In recent articles, we have been examining what the real total cost of graduation is by comparing similar students – one who chooses a private college and the other a public university. We explored the hypothetical scenarios of Larry and Lauren, studying literature and northern New York State, and then Selena and Sam, studying the social sciences in Chicago.
In both scenarios, the total cost of graduation may have come as a surprise to those who think that public universities cost less.
But to explore this further, we want to now travel to the west coast to see how the prices stack up. Will the private college prove to be a more affordable option once again?
Emma and Ethan Dream of Becoming California’s Next Top Engineers
Emma and Ethan have always had a fascination with STEM subjects – science, technology, engineering, and mathematics. After growing up in Southern California, they would like to find schools nearby before heading north to find jobs in Silicon Valley.
Emma has chosen the University of California at Los Angeles, a large public university with about 27,000 full-time undergraduates and home to the Henry Samueli School of Engineering. Here are the key figures:
- Tuition and Fees (1 year): $12,700
- Total Price for an In-State Student (1 year): $32,000
- Percentage of Undergrads Receiving Financial Aid: 63%
- Average Net Price After Gift Aid (1 year): $14,900
However, statistics show that public schools increase costs at a rate of 3.6 percent per year. We can use this to calculate an estimate for Emma’s full four year cost.
- Year 1 Net Price: $14,900
- Year 2 Net Price: $15,400
- Year 3 Net Price: $16,000
- Year 4 Net Price: $16,600
- 4-Year Estimated Price (Total): $62,900
Turning to our other student, Ethan heard about Harvey Mudd College, a liberal arts school of about 800 students that focuses on science, engineering, and mathematics, located outside of Los Angeles in Claremont, California. Here are the numbers for his school:
- Tuition and Fees: $44,400
- Total Price for an In-State Student: $60,600
- Percentage of Undergrads Receiving Financial Aid: 77%
- Average Net Price After Gift Aid: $30,200
Given that private colleges increase at an average rate of 2.4 percent per year, we can also calculate his four-year cost.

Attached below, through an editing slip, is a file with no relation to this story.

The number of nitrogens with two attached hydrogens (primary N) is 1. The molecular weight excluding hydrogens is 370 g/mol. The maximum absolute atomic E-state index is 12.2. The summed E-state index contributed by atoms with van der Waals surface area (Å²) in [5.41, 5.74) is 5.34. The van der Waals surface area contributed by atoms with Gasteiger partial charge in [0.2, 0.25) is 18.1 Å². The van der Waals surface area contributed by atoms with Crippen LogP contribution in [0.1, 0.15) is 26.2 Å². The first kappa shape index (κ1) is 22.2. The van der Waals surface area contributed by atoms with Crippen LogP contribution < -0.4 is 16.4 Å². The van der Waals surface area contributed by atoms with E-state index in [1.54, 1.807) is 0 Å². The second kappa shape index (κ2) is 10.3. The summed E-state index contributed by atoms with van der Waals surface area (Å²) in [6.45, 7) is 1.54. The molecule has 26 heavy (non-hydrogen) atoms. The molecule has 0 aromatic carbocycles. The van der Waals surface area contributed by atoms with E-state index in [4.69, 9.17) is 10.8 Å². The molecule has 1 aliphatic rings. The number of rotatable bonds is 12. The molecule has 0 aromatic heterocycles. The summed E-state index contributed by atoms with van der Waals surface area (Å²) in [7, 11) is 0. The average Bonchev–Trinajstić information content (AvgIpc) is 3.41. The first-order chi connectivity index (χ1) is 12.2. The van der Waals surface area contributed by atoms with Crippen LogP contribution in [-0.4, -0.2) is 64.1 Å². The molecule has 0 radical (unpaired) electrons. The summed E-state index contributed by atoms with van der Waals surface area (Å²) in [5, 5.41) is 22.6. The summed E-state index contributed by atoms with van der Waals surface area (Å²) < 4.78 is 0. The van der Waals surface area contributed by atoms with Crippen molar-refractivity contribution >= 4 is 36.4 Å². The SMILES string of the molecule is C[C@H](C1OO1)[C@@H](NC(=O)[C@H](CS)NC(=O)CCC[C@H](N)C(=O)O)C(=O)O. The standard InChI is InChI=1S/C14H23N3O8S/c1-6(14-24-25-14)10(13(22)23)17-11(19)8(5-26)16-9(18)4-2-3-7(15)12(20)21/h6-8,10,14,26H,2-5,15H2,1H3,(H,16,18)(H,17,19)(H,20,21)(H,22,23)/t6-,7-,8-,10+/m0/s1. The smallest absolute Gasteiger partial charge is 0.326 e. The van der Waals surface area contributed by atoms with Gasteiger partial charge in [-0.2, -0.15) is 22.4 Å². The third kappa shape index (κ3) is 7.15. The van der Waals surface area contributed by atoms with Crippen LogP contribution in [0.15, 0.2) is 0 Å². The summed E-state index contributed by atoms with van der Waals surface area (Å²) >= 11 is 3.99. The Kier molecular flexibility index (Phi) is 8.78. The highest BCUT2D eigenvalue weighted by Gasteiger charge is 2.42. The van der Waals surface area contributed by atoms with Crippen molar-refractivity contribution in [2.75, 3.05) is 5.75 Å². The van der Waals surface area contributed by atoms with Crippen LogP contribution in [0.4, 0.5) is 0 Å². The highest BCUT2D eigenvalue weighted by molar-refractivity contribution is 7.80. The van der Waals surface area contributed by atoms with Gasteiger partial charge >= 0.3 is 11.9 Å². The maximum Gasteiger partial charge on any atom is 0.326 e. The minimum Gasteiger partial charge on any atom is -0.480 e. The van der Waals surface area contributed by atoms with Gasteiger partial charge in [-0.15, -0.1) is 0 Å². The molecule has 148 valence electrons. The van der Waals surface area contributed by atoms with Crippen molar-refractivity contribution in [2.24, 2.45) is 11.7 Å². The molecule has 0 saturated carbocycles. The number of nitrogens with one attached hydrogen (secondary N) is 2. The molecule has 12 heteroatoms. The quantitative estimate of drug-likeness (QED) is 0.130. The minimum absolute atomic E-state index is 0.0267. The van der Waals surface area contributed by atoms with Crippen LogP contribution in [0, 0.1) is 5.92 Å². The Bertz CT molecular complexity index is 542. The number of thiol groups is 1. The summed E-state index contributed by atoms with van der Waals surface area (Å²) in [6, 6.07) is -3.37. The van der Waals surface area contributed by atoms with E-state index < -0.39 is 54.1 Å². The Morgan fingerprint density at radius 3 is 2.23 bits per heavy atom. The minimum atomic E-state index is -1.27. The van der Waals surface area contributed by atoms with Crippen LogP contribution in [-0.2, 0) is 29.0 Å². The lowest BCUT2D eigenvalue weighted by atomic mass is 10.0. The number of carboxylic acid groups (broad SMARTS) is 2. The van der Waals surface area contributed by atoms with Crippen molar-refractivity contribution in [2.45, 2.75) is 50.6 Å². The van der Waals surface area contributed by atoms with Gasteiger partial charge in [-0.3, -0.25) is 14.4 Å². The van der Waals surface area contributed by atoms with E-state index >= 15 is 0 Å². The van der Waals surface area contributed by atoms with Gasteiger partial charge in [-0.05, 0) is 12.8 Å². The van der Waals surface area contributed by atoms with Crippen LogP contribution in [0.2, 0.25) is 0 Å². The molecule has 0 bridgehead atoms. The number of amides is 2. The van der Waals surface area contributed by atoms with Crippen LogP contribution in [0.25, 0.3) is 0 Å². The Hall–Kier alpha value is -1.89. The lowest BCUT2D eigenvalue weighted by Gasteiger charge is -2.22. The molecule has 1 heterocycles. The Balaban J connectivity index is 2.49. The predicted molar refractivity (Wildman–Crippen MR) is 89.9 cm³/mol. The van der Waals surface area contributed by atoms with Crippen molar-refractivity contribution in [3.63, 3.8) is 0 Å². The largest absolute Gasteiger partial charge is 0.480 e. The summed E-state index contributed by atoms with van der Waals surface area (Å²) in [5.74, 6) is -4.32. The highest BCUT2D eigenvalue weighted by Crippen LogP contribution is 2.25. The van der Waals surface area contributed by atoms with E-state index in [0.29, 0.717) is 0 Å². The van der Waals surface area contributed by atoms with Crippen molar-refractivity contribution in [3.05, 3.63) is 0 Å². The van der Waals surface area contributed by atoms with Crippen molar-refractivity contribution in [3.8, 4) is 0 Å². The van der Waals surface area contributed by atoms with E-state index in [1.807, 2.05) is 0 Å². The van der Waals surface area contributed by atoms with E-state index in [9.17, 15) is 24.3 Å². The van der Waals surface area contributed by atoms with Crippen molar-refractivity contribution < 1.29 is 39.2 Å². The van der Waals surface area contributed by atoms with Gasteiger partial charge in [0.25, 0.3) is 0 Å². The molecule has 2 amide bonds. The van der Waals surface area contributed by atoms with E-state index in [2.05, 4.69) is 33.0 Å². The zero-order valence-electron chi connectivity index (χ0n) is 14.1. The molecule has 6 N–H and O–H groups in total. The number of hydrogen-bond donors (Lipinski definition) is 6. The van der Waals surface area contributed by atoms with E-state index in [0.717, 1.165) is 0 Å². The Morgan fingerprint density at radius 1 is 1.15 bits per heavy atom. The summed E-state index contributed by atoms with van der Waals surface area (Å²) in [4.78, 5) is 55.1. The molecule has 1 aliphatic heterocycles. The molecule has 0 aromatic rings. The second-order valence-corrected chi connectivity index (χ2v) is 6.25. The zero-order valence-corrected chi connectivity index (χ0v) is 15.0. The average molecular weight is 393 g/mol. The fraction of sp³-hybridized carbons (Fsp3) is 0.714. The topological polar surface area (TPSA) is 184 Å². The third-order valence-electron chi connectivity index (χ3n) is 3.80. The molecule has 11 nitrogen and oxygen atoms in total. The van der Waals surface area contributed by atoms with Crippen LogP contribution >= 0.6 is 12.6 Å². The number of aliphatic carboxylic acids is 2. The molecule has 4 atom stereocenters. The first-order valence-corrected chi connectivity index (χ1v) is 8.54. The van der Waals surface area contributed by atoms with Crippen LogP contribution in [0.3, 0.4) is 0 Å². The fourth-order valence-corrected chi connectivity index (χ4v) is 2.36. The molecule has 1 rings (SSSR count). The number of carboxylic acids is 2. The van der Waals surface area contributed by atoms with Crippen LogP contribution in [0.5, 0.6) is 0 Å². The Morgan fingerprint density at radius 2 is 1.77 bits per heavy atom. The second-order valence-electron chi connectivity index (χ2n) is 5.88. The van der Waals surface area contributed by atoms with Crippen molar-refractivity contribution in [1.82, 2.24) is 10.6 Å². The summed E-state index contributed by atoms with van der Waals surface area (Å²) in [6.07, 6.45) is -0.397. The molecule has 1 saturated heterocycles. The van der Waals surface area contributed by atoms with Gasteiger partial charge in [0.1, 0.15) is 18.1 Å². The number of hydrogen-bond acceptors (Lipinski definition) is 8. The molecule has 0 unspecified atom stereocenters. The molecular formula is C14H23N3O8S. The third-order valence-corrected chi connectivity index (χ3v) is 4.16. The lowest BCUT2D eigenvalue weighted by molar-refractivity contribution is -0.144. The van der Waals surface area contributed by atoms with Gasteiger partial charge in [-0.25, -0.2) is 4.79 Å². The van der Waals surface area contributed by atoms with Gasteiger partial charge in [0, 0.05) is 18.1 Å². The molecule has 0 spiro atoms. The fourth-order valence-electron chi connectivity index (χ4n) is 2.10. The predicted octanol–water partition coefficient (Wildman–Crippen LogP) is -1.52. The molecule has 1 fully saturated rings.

- Year 1 Net Price: $30,200
- Year 2 Net Price: $30,900
- Year 3 Net Price: $31,600
- Year 4 Net Price: $32,400
- 4-Year Estimated Price (Total): $125,100
Looking at the numbers, it would appear that Ethan will pay about double for his education, but that is before we consider graduation rates and the likelihood that each will finish in four years’ time.
Looking at the statistics, Emma’s public school and Ethan’s private school actually have somewhat similar 4-year graduation rates: 83 percent for Harvey Mudd College and 71 percent for UCLA. However, it is important to understand that UCLA’s 71 percent rate is an average for all majors, not just engineering. In fact, research has found that students in STEM fields are more likely to graduate on time when they attend a smaller private college like Harvey Mudd College (80 percent) than a large public research university like UCLA (52 percent).
This means that there is a real possibility that Emma will need an extra year to finish her degree, which means another year of fees ($17,200 when increase is factored in), plus interest. Ethan, on the other hand, not only enjoyed the many benefits of studying engineering at a Liberal Arts College, but in year 5 he is more likely to be out in the workforce earning an income, and that will begin to offset any college debt he incurred. Since the average starting salary is $49,900, we have new numbers to calculate.
- Emma: $62,900 + $17,200 = $80,100
- Ethan: $125,100 – $49,900 = $75,200
When all factors are considered, it appears that a private school may be the more affordable choice after all.
Total Cost of Graduation for You
Larry and Lauren. Selena and Sam. And now Emma and Ethan. Although these are hypothetical scenarios, it demonstrates that, when it comes to Total Cost of Graduation, public universities are not necessarily cheaper than private liberal arts schools.
Will the same be true for your real-life scenario? Maybe. Maybe not. The important thing is that you should do your calculations and not rule out private and liberal arts colleges until you assess the potential costs and also the benefits they offer over public universities.
As we have seen in these scenarios, the costs we often don’t think about are extra tuition, lost wages, added fees, and piling interest… while benefits can include things like better quality of education, more resources, and enriching opportunities that can boost your career.
These are all real factors to consider when you compare schools.
When you do the math, a private liberal arts college just may be the smarter option.